Carter did not know whether to smile or to look horrified. In the end he did both, but as to saying anything he found it impossible. But Lingard did not expect an answer.

"I believe you are going to stay with me, Mr. Carter?" "I told you, sir, I am your man if you want me."

"The trouble is, Mr. Carter, that I am no longer the man to whom you spoke that night in Carimata."

"Neither am I, sir, in a manner of speaking."

Lingard, relaxing the tenseness of his stare, looked at the young man, thoughtfully.

"After all, it is the brig that will want you. She will never change. The finest craft afloat in these seas. She will carry me about as she did before, but . . ."

He unclasped his hands, made a sweeping gesture.

Carter gave all his naive sympathy to that man who had certainly rescued the white people but seemed to have lost his own soul in the attempt. Carter had heard something from Wasub. He had made out enough of this story from the old serang's pidgin English to know that the Captain's native friends, one of them a woman, had perished in a mysterious catastrophe. But the why of it, and how it came about, remained still quite incomprehensible to him. Of course, a man like the Captain would feel terribly cut up. . . .

"You will be soon yourself again, sir," he said in the kindest possible tone.

With the same simplicity Lingard shook his head. He was thinking of the dead Jaffir with his last message delivered and untroubled now by all these matters of the earth. He had been ordered to tell him to forget everything. Lingard had an inward shudder. In the dismay of his heart he might have believed his brig to lie under the very wing of the Angel of Desolation so oppressive, so final, and hopeless seemed the silence in which he and Carter looked at each other, wistfully.

Lingard reached for a sheet of paper amongst several lying on the table, took up a pen, hesitated a moment, and then wrote:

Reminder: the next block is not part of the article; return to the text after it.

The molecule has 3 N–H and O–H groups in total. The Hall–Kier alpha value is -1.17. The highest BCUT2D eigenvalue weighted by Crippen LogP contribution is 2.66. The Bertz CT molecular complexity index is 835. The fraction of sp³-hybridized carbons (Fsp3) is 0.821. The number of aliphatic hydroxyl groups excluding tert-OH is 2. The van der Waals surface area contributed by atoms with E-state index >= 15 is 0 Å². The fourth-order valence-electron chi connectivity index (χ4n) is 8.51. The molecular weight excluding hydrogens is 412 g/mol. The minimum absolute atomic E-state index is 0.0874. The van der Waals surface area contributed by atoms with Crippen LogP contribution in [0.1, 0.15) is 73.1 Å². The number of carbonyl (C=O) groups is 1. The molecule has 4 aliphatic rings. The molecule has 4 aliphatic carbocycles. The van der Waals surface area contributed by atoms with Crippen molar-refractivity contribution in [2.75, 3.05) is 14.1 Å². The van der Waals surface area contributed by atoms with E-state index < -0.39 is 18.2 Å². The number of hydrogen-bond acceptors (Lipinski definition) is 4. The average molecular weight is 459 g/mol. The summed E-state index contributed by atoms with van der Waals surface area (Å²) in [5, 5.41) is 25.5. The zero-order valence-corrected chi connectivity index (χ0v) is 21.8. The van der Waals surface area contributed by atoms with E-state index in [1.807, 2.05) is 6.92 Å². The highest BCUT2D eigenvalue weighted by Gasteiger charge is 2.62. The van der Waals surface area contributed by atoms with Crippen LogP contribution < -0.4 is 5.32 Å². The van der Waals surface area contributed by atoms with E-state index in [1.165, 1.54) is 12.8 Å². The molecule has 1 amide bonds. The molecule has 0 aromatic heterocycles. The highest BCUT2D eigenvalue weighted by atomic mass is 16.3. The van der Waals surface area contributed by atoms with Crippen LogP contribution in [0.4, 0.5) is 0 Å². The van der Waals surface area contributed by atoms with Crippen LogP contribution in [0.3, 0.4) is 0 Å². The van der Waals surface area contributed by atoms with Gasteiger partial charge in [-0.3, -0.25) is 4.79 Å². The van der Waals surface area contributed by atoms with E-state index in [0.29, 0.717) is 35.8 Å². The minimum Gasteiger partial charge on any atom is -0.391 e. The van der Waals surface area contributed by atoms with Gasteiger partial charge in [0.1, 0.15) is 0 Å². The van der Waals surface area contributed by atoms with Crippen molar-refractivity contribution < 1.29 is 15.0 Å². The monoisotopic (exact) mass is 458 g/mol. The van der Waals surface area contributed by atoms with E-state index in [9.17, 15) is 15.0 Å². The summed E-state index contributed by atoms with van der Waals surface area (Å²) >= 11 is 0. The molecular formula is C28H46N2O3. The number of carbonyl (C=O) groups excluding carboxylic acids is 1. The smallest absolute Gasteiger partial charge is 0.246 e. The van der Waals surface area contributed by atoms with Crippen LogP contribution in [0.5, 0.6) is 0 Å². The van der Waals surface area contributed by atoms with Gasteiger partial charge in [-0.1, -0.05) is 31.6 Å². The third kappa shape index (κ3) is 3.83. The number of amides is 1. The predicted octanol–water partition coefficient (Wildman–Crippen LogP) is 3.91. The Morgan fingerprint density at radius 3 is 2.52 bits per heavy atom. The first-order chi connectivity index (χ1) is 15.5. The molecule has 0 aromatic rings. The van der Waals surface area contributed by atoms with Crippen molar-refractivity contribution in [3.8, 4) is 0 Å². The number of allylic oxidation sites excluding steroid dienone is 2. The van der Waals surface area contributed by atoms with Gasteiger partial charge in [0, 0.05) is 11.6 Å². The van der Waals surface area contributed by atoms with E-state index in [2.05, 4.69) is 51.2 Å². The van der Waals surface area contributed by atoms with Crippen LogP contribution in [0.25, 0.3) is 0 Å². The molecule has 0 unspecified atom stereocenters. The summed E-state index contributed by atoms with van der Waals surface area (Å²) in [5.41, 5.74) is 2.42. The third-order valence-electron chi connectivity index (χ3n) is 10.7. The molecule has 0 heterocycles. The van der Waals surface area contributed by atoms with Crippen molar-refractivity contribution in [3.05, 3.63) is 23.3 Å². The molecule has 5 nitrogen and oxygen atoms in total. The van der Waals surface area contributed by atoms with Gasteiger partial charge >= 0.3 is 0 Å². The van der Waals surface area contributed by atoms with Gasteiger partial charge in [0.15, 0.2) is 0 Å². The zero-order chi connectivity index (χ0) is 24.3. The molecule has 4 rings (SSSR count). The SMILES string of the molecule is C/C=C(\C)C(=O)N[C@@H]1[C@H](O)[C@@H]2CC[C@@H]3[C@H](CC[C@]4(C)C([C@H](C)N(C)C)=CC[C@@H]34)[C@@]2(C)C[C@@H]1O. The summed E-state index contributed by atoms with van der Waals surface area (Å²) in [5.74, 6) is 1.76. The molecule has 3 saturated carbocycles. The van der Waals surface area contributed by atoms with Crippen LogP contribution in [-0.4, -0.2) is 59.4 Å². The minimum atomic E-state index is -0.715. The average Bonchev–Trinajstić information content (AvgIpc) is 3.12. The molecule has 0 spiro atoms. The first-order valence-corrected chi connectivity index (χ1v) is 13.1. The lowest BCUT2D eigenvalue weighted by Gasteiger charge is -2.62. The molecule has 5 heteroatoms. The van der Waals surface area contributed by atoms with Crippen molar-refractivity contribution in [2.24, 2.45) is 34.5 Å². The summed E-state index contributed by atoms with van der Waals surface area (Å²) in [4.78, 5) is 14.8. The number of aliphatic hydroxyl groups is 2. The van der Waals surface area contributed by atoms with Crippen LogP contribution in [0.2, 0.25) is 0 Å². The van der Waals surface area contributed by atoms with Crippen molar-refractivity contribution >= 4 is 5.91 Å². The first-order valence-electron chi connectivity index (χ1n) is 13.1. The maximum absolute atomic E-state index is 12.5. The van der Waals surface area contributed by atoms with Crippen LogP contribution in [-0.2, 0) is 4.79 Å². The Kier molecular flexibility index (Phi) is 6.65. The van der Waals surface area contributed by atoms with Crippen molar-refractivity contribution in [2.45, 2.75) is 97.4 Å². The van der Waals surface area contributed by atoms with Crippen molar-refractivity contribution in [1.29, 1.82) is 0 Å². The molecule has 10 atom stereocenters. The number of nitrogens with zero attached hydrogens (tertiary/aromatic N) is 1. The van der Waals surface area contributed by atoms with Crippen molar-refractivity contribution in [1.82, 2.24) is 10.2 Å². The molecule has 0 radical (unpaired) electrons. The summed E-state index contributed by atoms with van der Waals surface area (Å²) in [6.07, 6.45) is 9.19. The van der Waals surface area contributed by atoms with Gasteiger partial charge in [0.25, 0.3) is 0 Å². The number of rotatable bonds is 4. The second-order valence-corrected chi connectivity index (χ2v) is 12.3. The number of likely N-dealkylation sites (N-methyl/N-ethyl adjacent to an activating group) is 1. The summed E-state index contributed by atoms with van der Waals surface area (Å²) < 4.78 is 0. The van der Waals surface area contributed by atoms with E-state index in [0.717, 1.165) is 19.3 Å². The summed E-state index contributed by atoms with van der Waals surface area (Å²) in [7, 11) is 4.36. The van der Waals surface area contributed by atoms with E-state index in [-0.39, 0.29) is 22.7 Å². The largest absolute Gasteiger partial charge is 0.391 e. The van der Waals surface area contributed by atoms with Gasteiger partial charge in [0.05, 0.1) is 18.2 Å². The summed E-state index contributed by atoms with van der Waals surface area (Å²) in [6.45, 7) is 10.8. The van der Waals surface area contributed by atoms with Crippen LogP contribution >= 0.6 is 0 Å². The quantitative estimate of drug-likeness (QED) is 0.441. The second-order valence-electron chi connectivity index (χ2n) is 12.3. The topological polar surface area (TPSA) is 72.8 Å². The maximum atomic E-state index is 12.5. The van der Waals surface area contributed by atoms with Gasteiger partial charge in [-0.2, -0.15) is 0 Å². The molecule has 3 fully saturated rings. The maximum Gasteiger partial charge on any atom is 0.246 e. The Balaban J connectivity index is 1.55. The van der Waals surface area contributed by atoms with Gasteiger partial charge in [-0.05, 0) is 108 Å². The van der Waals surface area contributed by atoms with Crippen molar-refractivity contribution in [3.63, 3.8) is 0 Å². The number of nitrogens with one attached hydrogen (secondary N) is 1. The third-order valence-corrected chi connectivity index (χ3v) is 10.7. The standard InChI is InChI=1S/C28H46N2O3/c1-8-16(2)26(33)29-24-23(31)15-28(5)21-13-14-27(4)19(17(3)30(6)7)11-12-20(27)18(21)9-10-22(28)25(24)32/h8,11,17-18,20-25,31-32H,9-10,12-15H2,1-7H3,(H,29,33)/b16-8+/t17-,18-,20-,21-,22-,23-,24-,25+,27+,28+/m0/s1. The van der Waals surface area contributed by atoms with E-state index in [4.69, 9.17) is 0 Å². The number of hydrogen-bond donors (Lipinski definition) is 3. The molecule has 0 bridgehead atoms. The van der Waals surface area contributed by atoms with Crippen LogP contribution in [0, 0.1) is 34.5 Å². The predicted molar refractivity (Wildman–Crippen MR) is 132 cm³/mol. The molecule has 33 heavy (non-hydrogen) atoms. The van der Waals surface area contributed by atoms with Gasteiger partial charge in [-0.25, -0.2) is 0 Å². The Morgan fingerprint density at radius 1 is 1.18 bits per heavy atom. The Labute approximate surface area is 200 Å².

"Meet me at day-break on the sandbank."

He addressed the envelope to Mrs. Travers, Yacht Hermit, and pushed it across the table.

"Send this on board the schooner at once, Mr. Carter. Wait a moment. When our boats shove off for the sandbank have the forecastle gun fired. I want to know when that dead man has left the ship."

He sat alone, leaning his head on his hand, listening, listening endlessly, for the report of the gun. Would it never come? When it came at last muffled, distant, with a slight shock through the body of the brig he remained still with his head leaning on his hand but with a distinct conviction, with an almost physical certitude, that under the cotton sheet shrouding the dead man something of himself, too, had left the ship.







In a roomy cabin, furnished and fitted with austere comfort, Mr. Travers reposed at ease in a low bed-place under a snowy white sheet and a light silk coverlet, his head sunk in a white pillow of extreme purity. A faint scent of lavender hung about the fresh linen. Though lying on his back like a person who is seriously ill Mr. Travers was conscious of nothing worse than a great fatigue. Mr. Travers' restfulness had something faintly triumphant in it. To find himself again on board his yacht had soothed his vanity and had revived his sense of his own importance. He contemplated it in a distant perspective, restored to its proper surroundings and unaffected by an adventure too extraordinary to trouble a superior mind or even to remain in one's memory for any length of time. He was not responsible. Like many men ambitious of directing the affairs of a nation, Mr. Travers disliked the sense of responsibility. He would not have been above evading it in case of need, but with perverse loftiness he really, in his heart, scorned it. That was the reason why he was able to lie at rest and enjoy a sense of returning vigour. But he did not care much to talk as yet, and that was why the silence in the stateroom had lasted for hours. The bulkhead lamp had a green silk shade. It was unnecessary to admit for a moment the existence of impudence or ruffianism. A discreet knocking at the cabin door sounded deferential.